The Stadtschulrat, my wife’s employer, decided in their wisdom that today as a Fenstertag would be a good day to have the school closed. For some parents it comes as a relief that putative illness is not required to keep a child away from school and that holiday plans can be made for a few days’ escape to relations in other parts of the country or neighbouring countries (a real Viennese invariably has a (great-)grandparent from Hungary, Bohemia or similar).
For others it is a curse – one parent cannot get away from work and the day off for one is business as usual for the other. Usually as the current year moves into November, Austria’s tabloids dust off their tried and tested articles on optimizing consumption of holiday to use the public holidays to their benefit – with pronouncements about whether the coming year is a good one or a bad one.
Over the years I have praised and cursed Fenstertage in equal measure, usually depending somewhat on whether they have eked out extra days of holiday, allowed long weekends, or equally allowed me to exploit processing power and lightened network load to my advantage. Unfortunately not all colleagues think the same way. Back in the early days of file-sharing services (I presume nowadays there might be “an app for that”) a thoughtful trainee managed to paralyze our network downloading more music than seems reasonably and then invoking a Denial of Service attack. That led to much head scratching, discussing and ruminating over IT security, as well as a throttling of network speed and capacity.
Needless to say the inconvenience caused by exploiting the then proto-sharing-economy was a source of extended ire among those colleagues affected. Even the coffee machine would strike on some occasions to compound the Fenstertag misery and if IT was not reachable after they’d blown their Sodexo cheques in the canteen then a Fenstertag became a “look out of the Fenster and hope the weather gods turn off the downpour for long enough to flounce defiantly out of the office” day on some occasions.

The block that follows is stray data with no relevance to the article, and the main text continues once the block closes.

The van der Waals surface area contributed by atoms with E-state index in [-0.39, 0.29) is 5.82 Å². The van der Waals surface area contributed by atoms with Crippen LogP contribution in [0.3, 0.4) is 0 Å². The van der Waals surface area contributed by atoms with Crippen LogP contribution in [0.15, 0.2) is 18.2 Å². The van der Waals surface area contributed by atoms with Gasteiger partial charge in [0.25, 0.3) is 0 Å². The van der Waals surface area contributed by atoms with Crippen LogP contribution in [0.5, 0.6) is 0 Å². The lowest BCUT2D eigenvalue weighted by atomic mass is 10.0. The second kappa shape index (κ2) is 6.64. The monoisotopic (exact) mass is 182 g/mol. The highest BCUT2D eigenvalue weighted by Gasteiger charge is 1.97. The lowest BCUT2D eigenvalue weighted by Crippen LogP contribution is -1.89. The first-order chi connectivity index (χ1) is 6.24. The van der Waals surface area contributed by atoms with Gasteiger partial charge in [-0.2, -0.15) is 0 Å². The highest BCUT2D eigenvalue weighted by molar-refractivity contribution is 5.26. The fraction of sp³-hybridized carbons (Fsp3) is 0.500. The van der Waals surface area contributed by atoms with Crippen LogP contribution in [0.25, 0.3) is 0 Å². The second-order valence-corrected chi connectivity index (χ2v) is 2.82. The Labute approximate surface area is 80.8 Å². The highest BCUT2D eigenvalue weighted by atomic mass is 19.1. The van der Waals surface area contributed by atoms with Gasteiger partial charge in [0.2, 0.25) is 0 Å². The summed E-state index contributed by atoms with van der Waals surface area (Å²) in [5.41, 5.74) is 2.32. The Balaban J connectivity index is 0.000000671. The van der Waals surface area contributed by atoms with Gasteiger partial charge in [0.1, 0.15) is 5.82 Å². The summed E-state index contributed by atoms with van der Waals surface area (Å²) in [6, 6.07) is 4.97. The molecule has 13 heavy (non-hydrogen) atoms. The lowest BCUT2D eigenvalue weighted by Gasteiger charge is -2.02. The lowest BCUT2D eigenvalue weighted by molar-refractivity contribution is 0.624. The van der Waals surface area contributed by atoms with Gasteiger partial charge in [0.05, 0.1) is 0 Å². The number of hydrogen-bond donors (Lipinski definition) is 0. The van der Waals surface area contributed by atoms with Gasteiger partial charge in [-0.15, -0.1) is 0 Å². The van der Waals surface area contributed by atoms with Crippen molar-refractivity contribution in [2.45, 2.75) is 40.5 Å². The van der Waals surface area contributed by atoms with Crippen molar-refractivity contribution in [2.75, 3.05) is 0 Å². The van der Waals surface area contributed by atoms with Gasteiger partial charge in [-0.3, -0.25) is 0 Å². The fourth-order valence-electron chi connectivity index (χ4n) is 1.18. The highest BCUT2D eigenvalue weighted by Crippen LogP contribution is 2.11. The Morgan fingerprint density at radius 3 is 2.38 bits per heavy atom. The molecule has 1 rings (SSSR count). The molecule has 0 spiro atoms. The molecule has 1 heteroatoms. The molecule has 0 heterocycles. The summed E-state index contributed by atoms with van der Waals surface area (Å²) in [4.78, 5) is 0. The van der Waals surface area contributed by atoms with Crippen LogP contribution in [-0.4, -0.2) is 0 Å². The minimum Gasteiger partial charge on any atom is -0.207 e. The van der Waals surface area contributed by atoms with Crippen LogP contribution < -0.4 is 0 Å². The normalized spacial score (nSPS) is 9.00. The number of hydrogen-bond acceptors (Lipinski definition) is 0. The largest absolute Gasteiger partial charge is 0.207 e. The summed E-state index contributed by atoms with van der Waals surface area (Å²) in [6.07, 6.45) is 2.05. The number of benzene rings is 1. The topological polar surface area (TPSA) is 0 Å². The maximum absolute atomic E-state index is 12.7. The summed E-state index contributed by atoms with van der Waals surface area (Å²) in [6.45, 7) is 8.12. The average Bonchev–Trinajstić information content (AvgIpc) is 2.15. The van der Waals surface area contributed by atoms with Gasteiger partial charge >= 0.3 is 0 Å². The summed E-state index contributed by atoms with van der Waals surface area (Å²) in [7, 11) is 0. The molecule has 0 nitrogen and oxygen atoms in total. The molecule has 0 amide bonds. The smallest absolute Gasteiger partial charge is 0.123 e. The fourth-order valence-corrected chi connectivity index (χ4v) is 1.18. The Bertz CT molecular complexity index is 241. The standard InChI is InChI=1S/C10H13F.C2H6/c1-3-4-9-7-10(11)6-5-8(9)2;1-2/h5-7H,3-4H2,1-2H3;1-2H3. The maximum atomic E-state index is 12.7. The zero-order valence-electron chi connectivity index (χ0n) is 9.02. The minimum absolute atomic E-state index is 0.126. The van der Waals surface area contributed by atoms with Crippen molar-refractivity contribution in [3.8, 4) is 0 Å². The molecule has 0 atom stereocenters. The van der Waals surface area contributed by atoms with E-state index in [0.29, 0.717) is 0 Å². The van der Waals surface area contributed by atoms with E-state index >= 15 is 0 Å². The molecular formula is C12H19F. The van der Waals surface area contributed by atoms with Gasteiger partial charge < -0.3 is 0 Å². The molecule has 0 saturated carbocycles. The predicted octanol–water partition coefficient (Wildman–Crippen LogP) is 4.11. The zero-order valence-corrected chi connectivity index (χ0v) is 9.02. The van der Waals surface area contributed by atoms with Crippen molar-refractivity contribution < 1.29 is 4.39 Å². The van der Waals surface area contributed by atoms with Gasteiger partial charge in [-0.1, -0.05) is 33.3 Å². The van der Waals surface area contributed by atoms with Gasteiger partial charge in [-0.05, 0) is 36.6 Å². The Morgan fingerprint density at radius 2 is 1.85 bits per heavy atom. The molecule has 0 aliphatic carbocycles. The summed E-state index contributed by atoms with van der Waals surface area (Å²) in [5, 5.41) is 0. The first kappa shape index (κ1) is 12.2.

But that is all part of the “first world problems” side of the Fenstertage. A friend, laid off about 18 months ago from his job a few years short of retirement, but with a bitter ex-wife to pay off and financially demanding children, has come to lament and resent every Fenstertag and Feiertag. He goes in to teach Business English at various Austrian companies and his best customers (in terms of the regularity of teaching units that theoretically they want) are also those that are have staff making the most use of the Fenstertage. Many customers also have a lot of sales staff who have to “get out and sell” and their absence means often that classes are cancelled at long enough notice for him not to be invoke a cancellation charge, yet at too short notice to line up much in the way of replacement work, while his social insurance payments still of course go out regardless of how much work he has.
Not going away for a Fenstertag out of solidarity with his straitened circumstances to line the pockets of a Wellnessoase that hikes its prices to milk the financially profligate is the least I can do. At least there is a good excuse to chew the fat over a bowl of soup and a large Schnitzel in a suburban Beisl, and not worry if in case of a solitary Seidl to wash it down with, I choose to enjoy a Krügerl or two. And then afterwards I help him change his tyres over to winter tyres, which seems to be what a lot of suburban males of a certain age seem to be doing on this grey Fenstertag.